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A carbon tax is a tax on emissions of greenhouse gases, usually carbon dioxide. The tax is designed as a financial means of controlling and limiting such emissions. It is based on the scientific theory that excess levels of such gases are trapped in the Earth's atmosphere, which can lead to an unwanted temperature rise.
From a purely economic basis, a carbon tax is designed to account for the social cost of such emissions. This social cost is an attempt to set a financial figure to reflect the damage borne by society which is not accounted for when companies set the prices of their goods and services. In practice, such a figure can only be an estimate, while setting tax levels also has to incorporate political concerns.
In some cases, a carbon tax is applied on all emissions. In others, companies are given a limit and then pay a tax on all emissions above this level. Such limits can be gradually reduced each year so that companies have more time to change their production techniques.
As with other taxes designed to influence behavior, a carbon tax cannot be relied on as a revenue raising measure. At first glance it may seem logical to argue that a carbon tax is doubly effective, as it can cut emissions while raising money for spending on environmental projects. In practice, this can't work both ways: if the tax achieves its stated goal of reducing emissions, the amount of revenue raised will fall or even reach zero.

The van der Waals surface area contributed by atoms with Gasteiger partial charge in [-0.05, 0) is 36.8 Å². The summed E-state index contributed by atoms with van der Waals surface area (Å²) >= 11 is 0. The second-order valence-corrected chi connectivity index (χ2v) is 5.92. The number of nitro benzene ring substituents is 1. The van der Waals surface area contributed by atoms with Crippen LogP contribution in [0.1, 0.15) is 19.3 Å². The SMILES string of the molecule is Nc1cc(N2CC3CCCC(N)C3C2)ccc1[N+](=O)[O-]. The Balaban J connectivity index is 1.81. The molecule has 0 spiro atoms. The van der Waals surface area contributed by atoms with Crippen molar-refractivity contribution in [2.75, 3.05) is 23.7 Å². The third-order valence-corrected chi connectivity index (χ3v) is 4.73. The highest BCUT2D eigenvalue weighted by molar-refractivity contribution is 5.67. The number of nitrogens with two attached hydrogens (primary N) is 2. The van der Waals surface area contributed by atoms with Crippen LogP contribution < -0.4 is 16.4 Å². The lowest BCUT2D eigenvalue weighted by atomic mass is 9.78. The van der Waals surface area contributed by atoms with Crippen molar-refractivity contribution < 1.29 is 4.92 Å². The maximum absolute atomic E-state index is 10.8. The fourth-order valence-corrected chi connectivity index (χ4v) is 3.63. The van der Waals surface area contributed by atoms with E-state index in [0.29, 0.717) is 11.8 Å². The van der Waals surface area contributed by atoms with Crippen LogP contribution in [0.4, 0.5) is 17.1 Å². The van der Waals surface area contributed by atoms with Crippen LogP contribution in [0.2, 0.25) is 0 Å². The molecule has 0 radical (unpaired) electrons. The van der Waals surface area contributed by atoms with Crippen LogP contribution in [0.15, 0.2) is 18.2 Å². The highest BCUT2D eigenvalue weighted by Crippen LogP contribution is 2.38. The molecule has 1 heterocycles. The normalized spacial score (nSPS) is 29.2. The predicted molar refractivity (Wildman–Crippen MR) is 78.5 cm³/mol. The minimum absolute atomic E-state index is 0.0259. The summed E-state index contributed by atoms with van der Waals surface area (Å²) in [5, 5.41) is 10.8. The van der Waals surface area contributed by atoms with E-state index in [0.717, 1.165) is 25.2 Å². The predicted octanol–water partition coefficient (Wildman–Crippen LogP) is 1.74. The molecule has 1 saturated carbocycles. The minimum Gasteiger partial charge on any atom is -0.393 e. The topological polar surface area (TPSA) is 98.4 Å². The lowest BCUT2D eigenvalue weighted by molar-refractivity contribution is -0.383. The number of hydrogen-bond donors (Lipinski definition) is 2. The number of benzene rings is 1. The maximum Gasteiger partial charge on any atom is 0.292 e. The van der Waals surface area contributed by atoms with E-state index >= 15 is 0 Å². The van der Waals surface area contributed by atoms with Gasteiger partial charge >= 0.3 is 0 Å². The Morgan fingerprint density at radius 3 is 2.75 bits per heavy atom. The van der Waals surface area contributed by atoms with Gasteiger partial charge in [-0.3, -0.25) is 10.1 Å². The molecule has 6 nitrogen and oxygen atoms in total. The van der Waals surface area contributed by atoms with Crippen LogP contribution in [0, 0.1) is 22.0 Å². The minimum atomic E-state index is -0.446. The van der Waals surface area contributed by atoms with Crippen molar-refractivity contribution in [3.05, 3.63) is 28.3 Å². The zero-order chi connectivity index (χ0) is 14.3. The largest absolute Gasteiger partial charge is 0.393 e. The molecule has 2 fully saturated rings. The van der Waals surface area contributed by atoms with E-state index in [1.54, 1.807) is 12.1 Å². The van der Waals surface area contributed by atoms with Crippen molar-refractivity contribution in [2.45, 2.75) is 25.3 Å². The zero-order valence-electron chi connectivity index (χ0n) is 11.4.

One of the main drawbacks of a carbon tax system is that it is imposed as a national measure attempting to solve an international problem. There is a risk that firms which run the risk of paying higher taxes will relocate to other countries which have lower taxes or even no environmentally-related taxes at all. In this situation, a national government may impose duties on imports from that country to make up the shortfall.
The most common alternative to a carbon tax is a cap and trade scheme. Under this system, companies are given a designated level of emissions which they can produce each year. Those which have emission levels lower than their target earn credits. They can then sell these credits to other firms, which is the only way those firms are legally allowed to exceed their own target levels. The idea is that the system forces the "cost" of emissions to be built into the production process.
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